Policy: filing amicus briefs, authoring comment letters, proposing legislation
State AG offices often weigh in on broader legal and policy issues by filing amicus briefs, authoring comment letters about proposed federal regulations, and proposing legislation.
A coalition of state AGs wrote an amicus brief in Glacier Northwest, a case in which the Supreme Court held that the National Labor Relations Act did not preempt a state-court tort case in which the employer alleged that the union intentionally destroyed company property during a labor dispute. State AG coalitions also filed amicus briefs in a case challenging a New York City law requiring just cause to terminate fast food workers, a case involving alleged no-poach agreements by McDonalds, and an equal protection challenge to California’s AB5 law (which helps curb worker misclassification by creating a streamlined test for determining employee status). California’s AG filed an amicus brief in the state’s supreme court about worker rights under the state’s Private Attorney General Act, which allows workers to sue for penalties based on labor law violations.
State AGs also worked together to file comments on proposed federal regulations on worker classification and joint employment, implementation of the Inflation Reduction Act, worker pesticide exposure, and noncompete provisions in employment contracts.
Rhode Island AG Peter Neronha played a leading role in championing legislation to increase the state’s criminal penalties for wage theft. After several years of the AG strongly promoting the bill, it passed in the 2023 legislative session. A bill raising wage theft penalties also passed in Delaware; among other things, that law allows the state labor department to refer cases to the AG’s office for prosecution. The AG’s office supported the legislation.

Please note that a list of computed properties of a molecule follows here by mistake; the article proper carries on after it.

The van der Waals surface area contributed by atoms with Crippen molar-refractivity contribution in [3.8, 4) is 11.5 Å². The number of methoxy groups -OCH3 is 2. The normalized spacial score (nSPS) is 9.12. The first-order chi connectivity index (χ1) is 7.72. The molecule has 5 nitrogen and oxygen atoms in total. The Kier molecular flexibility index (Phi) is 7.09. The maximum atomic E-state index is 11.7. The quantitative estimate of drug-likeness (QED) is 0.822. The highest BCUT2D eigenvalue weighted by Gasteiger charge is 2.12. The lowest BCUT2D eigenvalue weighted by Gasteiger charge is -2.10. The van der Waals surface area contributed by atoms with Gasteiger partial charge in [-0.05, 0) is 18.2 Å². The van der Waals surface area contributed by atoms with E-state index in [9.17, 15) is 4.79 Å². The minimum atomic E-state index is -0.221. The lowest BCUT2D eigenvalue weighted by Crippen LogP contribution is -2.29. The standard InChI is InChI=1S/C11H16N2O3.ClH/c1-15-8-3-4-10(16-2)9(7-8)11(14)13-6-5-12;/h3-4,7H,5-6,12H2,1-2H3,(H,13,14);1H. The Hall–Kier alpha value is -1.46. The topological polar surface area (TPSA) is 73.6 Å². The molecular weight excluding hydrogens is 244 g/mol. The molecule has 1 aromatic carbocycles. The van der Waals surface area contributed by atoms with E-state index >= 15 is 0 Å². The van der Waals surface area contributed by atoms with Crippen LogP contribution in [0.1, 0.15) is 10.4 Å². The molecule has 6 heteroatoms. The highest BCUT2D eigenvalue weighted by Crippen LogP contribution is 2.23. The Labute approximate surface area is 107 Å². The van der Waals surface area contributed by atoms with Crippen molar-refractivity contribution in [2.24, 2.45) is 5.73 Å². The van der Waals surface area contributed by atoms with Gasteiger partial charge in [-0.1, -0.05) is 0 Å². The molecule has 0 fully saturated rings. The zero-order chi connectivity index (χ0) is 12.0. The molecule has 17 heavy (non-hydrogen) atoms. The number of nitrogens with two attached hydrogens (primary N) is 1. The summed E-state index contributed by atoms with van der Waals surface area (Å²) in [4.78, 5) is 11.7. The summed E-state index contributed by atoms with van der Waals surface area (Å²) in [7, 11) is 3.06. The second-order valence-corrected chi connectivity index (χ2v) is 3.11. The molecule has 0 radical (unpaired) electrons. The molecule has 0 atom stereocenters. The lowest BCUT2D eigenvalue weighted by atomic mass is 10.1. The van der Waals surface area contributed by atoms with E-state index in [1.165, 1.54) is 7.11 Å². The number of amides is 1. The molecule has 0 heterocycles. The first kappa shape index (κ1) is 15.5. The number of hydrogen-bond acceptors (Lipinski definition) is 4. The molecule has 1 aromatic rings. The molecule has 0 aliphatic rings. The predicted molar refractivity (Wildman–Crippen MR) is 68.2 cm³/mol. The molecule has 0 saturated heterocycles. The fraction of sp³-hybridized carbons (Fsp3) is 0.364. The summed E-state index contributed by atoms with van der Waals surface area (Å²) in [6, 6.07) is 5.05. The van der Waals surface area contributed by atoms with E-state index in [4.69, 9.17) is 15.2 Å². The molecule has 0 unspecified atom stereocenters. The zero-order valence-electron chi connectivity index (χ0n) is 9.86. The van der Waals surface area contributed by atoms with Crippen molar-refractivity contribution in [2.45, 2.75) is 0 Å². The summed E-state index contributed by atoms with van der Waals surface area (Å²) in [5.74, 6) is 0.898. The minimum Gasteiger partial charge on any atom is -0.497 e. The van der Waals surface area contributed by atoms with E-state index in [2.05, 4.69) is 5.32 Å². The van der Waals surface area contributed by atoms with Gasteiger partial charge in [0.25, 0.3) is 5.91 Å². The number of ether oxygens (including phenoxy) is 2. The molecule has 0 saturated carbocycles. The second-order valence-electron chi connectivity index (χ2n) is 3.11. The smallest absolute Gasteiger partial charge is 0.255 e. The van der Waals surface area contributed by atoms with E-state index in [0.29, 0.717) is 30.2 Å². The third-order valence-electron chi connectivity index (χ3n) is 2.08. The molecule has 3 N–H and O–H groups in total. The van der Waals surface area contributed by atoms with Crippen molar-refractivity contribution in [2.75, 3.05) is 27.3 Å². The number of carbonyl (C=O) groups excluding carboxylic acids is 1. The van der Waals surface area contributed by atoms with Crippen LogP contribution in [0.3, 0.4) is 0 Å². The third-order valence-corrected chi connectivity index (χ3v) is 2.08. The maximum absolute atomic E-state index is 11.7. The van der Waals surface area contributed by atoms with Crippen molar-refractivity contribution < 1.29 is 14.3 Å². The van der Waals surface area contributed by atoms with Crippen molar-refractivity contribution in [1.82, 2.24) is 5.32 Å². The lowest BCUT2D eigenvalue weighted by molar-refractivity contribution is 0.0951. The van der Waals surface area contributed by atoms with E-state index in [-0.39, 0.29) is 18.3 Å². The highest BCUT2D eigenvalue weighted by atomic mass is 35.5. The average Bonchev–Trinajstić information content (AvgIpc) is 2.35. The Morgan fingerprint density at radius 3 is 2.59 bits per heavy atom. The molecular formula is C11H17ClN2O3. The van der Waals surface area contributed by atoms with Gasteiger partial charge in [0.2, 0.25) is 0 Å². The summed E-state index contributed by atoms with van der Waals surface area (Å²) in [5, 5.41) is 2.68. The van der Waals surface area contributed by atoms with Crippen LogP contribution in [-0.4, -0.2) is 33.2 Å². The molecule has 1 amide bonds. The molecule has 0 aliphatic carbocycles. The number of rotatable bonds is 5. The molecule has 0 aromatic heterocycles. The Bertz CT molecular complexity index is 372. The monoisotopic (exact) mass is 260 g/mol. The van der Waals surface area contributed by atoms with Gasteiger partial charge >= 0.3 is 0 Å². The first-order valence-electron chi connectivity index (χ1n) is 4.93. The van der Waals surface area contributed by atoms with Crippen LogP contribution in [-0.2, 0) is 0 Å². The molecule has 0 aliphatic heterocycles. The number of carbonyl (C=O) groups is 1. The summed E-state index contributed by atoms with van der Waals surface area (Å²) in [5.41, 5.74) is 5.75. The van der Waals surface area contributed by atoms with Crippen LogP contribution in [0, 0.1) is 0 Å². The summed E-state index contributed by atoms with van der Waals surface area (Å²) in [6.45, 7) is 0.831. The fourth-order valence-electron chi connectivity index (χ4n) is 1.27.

Education and outreach
Finally, state AGs can help educate the general public and legal community about new developments or pressing issues affecting workers. The Massachusetts AG’s office, for example, issued an advisory regarding rights of immigrant workers, including a new U.S. Department of Homeland Security process granting deferred action for workers who are potential witnesses in labor enforcement cases. The Illinois AG issued a press release about guidance issued on protections against employment discrimination related to pregnancy and reproductive health decisions, and California’s AG issued a legal alert about unlawful employer-driven debt.
With workers’ rights in the spotlight, state AGs can do even more
Labor Day is a day to recognize and celebrate the contributions of workers. At a time when workers’ rights are increasingly in the spotlight, state AGs’ growing involvement in enforcing labor laws is a positive and necessary development. As the above discussion demonstrates, some AGs are playing a key role in promoting compliance and fair working conditions within their states. At the same time, Labor Day 2023 is a good moment to note the considerable untapped potential for even more extensive and impactful involvement by state AGs on behalf of the nation’s working people.
Terri Gerstein is Director of the State and Local Enforcement Project at the Harvard Center for Labor and a Just Economy. She is also a Senior Fellow at the Economic Policy Institute.